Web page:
As data is being analyzed in new ways to deliver better insights, organizations across industries are focusing on democratizing its use in order to capitalize on its business-driving capabilities. In fact, one survey found that 90% of data professionals are prioritizing data democratization at their companies. This sentiment is also present in our 2023 Data Access & Security Trendbook, where experts shared thoughts such as:
The most important part is to have a data-driven organization where everyone buys into a culture of using data for business decisions…Data democratization will play a key role in this setup.”
With the growing popularity of data democratization, what kind of impacts can organizations expect it to have on their data practices and business success? In this blog, we’ll define data democratization, examine its pros and cons, and underscore its central role in the evolution of data use.
What is Data Democratization?
Data democratization is the process of enabling easy, scalable data access to more users regardless of their role. It is designed to eliminate complicated frameworks and bottlenecks in the data access pipeline by widening the range of stakeholders who use data to enhance their day-to-day work.
Consider a local library: it’s a repository of information that is available to both readers and other libraries through a network of lending. As long as they have a library card, residents can borrow any book they desire.Now, imagine that only the librarians had permission to enter the building and take out books. All requests would need to go through these gatekeepers, and it would make borrowing books a time consuming and arduous process.
Democratizing data access is like providing library cards for each of your organization’s data users. There should still be restrictions on the type of information they can access, but the ability to have self-service access to data is universal.
Pros and Cons of Data Democratization
Moving away from a centralized framework and towards democratization can have positive and negative impacts on your organization’s data practices. These include:
- Enhanced Accessibility: When data access is democratized, it expands access while streamlining the process for all stakeholders. Traditionally, access requests have been routed through IT teams for approval, creating a bottleneck and delaying efficient access for users. Democratization promotes self-service access, making it easier for data users to get a hold of the resources they need when they need them and shortening time-to-data significantly.
- Improved Performance: When teams take action based on data, it leads to improved team performance and results. According to Forrester, insights-driven businesses “are eight times more likely to say they grew by 20% or more than beginner firms.” The more users who are able to derive insights using data, the more informed decisions can be made.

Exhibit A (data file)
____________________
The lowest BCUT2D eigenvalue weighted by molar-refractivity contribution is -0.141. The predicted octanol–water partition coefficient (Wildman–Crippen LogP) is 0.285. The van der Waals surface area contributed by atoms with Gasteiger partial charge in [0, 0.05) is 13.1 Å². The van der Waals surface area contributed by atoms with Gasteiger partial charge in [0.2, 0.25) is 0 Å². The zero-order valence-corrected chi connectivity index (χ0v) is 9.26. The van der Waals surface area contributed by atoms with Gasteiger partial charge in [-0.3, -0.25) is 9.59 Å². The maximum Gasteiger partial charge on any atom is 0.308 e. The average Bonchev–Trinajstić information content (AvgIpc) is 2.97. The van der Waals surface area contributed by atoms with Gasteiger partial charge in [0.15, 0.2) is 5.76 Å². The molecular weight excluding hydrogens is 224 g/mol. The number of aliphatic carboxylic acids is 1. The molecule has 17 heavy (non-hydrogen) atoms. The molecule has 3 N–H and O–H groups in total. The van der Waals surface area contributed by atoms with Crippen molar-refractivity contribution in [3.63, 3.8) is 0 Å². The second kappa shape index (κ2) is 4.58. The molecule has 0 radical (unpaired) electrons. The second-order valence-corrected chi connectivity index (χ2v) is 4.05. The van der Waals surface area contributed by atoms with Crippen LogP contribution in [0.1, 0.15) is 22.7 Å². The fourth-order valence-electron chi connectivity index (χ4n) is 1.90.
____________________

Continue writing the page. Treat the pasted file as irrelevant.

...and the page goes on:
- Employee Enablement: Democratized data use can vastly improve job performance, eliminating cumbersome duties for system admins and governance teams while simultaneously producing better results for data users. Streamlining the access process can lead to higher job satisfaction and heightened productivity across teams.
- Increased Risk: The more users with access to data, the more inherent risk there is to both data privacy and data security. The attack surface is broadened, and there are more points at which either an intentional external party or non-intentional internal threat could allow access through a data leak, breach, or other sort of attack. This necessitates a higher standard of security to protect your organization’s sensitive data.
- Less Visibility: When more users have access to data, it can become harder to track who is doing what with which information. This makes it more difficult to keep data safe, as increased access without proper data monitoring leads to unsupervised activity across the data ecosystem.
- Data Silos: There is a danger that users may access and store data in places other than the secure, IT-sanctioned platforms. Think about the library example–would it be smart for someone to take out a handful of books and decide to keep them in their own personal library instead of returning them? This would make the books harder for others to access, and increase the risk that they are lost or damaged.
Data Democratization in Modern Tech Stacks
Democratization is a relatively broad concept. Sure, you’d like to give users easier access to more data–but how is this self-service access being achieved? These are some of the most common methods today’s data teams are using to democratize data access:
Dynamic Data Access Controls
Traditional data access control methods, often tied to legacy platforms, are no longer the most efficient or practical choice. Take RBAC (role-based access control) for example: basing access decisions on static roles can work for a small number of users, but when an organization needs to scale, this method quickly becomes unmanageable. Roles must be predetermined, and each has its own unique access policies that must be manually written and applied. The more data users and user types, the more likely teams are to experience role bloat and policy explosion.